With everyone doing business online it is critically important to protect your business with a cyber-liability insurance policy.
A type of insurance designed to cover consumers of technology services or products. More specifically, the policies are intended to cover a variety of both liability and property losses that may result when a business engages in various electronic activities, such as selling on the Internet or collecting data within its internal electronic network.
Most notably, but not exclusively, cyber and privacy policies cover a business' liability for a data breach in which the firm's customers' personal information, such as Social Security or credit card numbers, is exposed or stolen by a hacker or other criminal who has gained access to the firm's electronic network. The policies cover a variety of expenses associated with data breaches, including: notification costs, credit monitoring, costs to defend claims by state regulators, fines and penalties, and loss resulting from identity theft.
In addition, the policies cover liability arising from website media content, as well as property exposures from: (a) business interruption, (b) data loss/destruction, (c) computer fraud, (d) funds transfer loss, and (e) cyber extortion.
Cyber and privacy insurance is often confused with technology errors and omissions (tech E&O) insurance. In contrast to cyber and privacy insurance, tech E&O coverage is intended to protect providers of technology products and services, such as computer software and hardware manufacturers, website designers, and firms that store corporate data on an off-site basis. Nevertheless, tech E&O insurance policies do contain a number of the same insuring agreements as cyber and privacy policies.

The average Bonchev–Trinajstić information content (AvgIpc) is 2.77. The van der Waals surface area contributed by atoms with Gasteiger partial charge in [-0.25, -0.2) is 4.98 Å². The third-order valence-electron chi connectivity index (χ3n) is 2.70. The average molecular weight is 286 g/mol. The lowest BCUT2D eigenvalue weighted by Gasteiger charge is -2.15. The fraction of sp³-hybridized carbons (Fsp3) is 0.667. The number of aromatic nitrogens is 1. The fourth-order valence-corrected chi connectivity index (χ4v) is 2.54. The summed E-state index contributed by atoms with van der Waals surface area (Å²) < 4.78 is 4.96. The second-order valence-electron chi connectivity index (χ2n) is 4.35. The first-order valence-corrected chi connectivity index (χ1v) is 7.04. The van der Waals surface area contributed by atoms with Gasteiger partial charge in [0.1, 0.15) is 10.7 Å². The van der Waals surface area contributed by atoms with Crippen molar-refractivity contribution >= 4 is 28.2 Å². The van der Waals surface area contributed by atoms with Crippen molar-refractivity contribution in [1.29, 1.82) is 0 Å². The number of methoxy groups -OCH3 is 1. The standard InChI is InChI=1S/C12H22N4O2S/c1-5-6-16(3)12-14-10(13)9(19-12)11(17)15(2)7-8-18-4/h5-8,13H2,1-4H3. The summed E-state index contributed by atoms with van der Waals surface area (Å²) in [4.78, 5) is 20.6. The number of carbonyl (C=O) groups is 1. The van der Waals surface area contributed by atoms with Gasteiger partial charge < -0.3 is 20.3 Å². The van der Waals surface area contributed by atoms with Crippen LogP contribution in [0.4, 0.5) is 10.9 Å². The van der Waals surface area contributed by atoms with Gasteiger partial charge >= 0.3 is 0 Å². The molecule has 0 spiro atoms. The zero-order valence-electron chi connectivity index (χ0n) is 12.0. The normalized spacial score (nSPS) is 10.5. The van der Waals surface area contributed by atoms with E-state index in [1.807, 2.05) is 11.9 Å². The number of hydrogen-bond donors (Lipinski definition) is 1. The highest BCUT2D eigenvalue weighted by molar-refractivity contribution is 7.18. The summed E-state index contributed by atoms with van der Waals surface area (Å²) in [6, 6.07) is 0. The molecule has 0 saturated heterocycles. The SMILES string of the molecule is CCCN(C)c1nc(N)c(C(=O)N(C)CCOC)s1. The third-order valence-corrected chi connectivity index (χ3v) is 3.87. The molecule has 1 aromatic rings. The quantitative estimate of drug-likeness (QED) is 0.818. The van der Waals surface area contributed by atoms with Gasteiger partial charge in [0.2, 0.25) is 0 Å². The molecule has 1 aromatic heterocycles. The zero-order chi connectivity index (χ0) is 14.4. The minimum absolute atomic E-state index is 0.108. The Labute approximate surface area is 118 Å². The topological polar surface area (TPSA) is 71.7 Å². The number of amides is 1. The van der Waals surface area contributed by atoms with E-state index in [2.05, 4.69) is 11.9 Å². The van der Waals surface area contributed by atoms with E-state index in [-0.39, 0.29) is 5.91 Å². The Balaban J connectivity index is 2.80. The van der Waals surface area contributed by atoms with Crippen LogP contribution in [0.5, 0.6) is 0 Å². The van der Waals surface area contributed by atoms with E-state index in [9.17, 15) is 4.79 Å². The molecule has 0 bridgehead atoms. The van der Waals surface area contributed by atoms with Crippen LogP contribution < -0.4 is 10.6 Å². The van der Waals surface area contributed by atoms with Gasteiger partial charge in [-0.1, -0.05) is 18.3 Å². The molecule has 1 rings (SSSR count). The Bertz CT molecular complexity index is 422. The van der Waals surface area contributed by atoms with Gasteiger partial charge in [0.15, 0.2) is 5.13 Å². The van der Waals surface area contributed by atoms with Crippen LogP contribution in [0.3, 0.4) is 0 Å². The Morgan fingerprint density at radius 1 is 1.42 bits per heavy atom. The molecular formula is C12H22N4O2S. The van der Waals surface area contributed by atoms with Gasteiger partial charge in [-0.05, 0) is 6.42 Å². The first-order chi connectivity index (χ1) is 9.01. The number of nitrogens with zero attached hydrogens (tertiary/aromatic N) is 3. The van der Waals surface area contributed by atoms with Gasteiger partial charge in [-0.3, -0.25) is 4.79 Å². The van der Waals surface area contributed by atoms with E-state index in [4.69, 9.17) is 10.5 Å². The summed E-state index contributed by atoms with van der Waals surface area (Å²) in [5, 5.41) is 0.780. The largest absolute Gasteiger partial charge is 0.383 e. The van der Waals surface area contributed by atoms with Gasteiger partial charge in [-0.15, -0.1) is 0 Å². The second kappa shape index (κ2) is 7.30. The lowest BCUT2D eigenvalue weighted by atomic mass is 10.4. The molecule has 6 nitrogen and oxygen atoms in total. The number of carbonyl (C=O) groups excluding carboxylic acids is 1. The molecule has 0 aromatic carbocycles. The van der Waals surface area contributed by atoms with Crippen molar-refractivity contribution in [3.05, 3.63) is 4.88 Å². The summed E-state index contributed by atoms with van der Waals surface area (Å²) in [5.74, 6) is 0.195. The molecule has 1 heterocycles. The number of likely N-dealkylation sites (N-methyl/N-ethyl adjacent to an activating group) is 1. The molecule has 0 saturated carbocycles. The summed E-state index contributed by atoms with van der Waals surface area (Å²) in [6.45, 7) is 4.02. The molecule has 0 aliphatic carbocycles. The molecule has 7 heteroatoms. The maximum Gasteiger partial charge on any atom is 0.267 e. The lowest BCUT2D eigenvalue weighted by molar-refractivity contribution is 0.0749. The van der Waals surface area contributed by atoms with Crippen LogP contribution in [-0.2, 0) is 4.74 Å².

A type of online crime in which a criminal threatens to damage or shut down a company's website, e-mail server, or computer system or threatens to expose electronic data or information belonging to the company unless the company pays the criminal a specific ransom amount.
An insuring agreement contained within some policies written to cover claims associated with data breaches. Such policies are most often termed "cyber and privacy insurance," "information security and privacy insurance," and "cybersecurity insurance."
This insuring agreement covers the costs associated with a cyberextortion event (e.g., an insured receives an e-mail stating that the extortionist will introduce a virus into the insured company's website unless the company pays a $10 million ransom). The costs covered by this insuring agreement include (1) monies paid to meet extortion demands, (2) the cost of hiring computer security experts to prevent future extortion attempts, and (3) the expenses charged by professionals to deal/negotiate with cyberextortionists.
A few insurers do not offer cyberextortion coverage (also known as "e-commerce extortion coverage") because similar protection is available under kidnap and ransom insurance policies.
Similar to other cyber and privacy insurance policies, cyberextortion coverage is subject to an annual aggregate limit and an annual aggregate deductible. See also Cyber and privacy insurance; Kidnap/ransom insurance.
With experts predicting losses of nearly $10 billion for this year alone incidents of credit card fraud and related costs are on the rise.
These growing costs have prompted the credit card industry to reduce in-person counterfeit credit and debit card fraud by implementing CHIP or EMV (EuroPay, MasterCard and Visa) technology.